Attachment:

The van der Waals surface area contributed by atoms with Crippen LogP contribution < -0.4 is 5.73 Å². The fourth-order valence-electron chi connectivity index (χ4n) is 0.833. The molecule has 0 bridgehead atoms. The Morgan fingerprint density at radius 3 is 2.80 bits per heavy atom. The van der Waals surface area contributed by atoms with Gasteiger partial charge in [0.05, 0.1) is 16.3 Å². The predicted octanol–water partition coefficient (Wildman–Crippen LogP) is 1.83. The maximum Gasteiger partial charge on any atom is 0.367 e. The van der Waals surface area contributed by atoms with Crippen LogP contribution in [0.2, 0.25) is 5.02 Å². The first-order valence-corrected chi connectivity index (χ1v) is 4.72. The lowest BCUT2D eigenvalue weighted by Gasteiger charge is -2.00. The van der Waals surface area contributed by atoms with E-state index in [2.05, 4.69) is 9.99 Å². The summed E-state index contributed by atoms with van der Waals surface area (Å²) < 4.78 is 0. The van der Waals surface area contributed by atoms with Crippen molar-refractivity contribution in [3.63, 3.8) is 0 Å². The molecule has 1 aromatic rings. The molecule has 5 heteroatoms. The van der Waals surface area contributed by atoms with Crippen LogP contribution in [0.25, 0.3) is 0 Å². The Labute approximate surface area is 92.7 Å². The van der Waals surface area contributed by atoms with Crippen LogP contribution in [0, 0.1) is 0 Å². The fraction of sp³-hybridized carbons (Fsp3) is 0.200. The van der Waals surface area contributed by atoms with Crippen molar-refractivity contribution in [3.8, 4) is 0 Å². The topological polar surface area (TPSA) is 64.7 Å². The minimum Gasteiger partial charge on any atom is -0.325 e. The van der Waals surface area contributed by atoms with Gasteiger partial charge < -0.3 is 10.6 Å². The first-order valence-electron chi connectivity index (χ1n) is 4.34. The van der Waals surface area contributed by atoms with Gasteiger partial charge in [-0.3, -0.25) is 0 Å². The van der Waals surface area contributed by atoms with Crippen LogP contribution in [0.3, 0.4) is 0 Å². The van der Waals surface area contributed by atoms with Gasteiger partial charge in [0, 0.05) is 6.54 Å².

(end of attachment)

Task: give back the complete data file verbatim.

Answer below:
The van der Waals surface area contributed by atoms with Crippen LogP contribution < -0.4 is 5.73 Å². The fourth-order valence-electron chi connectivity index (χ4n) is 0.833. The molecule has 0 bridgehead atoms. The Morgan fingerprint density at radius 3 is 2.80 bits per heavy atom. The van der Waals surface area contributed by atoms with Gasteiger partial charge in [0.05, 0.1) is 16.3 Å². The predicted octanol–water partition coefficient (Wildman–Crippen LogP) is 1.83. The maximum Gasteiger partial charge on any atom is 0.367 e. The van der Waals surface area contributed by atoms with Crippen LogP contribution in [0.2, 0.25) is 5.02 Å². The first-order valence-corrected chi connectivity index (χ1v) is 4.72. The lowest BCUT2D eigenvalue weighted by Gasteiger charge is -2.00. The van der Waals surface area contributed by atoms with E-state index in [2.05, 4.69) is 9.99 Å². The summed E-state index contributed by atoms with van der Waals surface area (Å²) < 4.78 is 0. The van der Waals surface area contributed by atoms with Crippen molar-refractivity contribution in [3.63, 3.8) is 0 Å². The molecule has 1 aromatic rings. The molecule has 5 heteroatoms. The van der Waals surface area contributed by atoms with Crippen LogP contribution in [0.25, 0.3) is 0 Å². The Labute approximate surface area is 92.7 Å². The van der Waals surface area contributed by atoms with Crippen LogP contribution in [0, 0.1) is 0 Å². The fraction of sp³-hybridized carbons (Fsp3) is 0.200. The van der Waals surface area contributed by atoms with Crippen molar-refractivity contribution in [3.8, 4) is 0 Å². The topological polar surface area (TPSA) is 64.7 Å². The minimum Gasteiger partial charge on any atom is -0.325 e. The van der Waals surface area contributed by atoms with Gasteiger partial charge < -0.3 is 10.6 Å². The first-order valence-electron chi connectivity index (χ1n) is 4.34. The van der Waals surface area contributed by atoms with Gasteiger partial charge in [-0.3, -0.25) is 0 Å². The van der Waals surface area contributed by atoms with Crippen LogP contribution in [0.3, 0.4) is 0 Å². The van der Waals surface area contributed by atoms with Gasteiger partial charge in [0, 0.05) is 6.54 Å².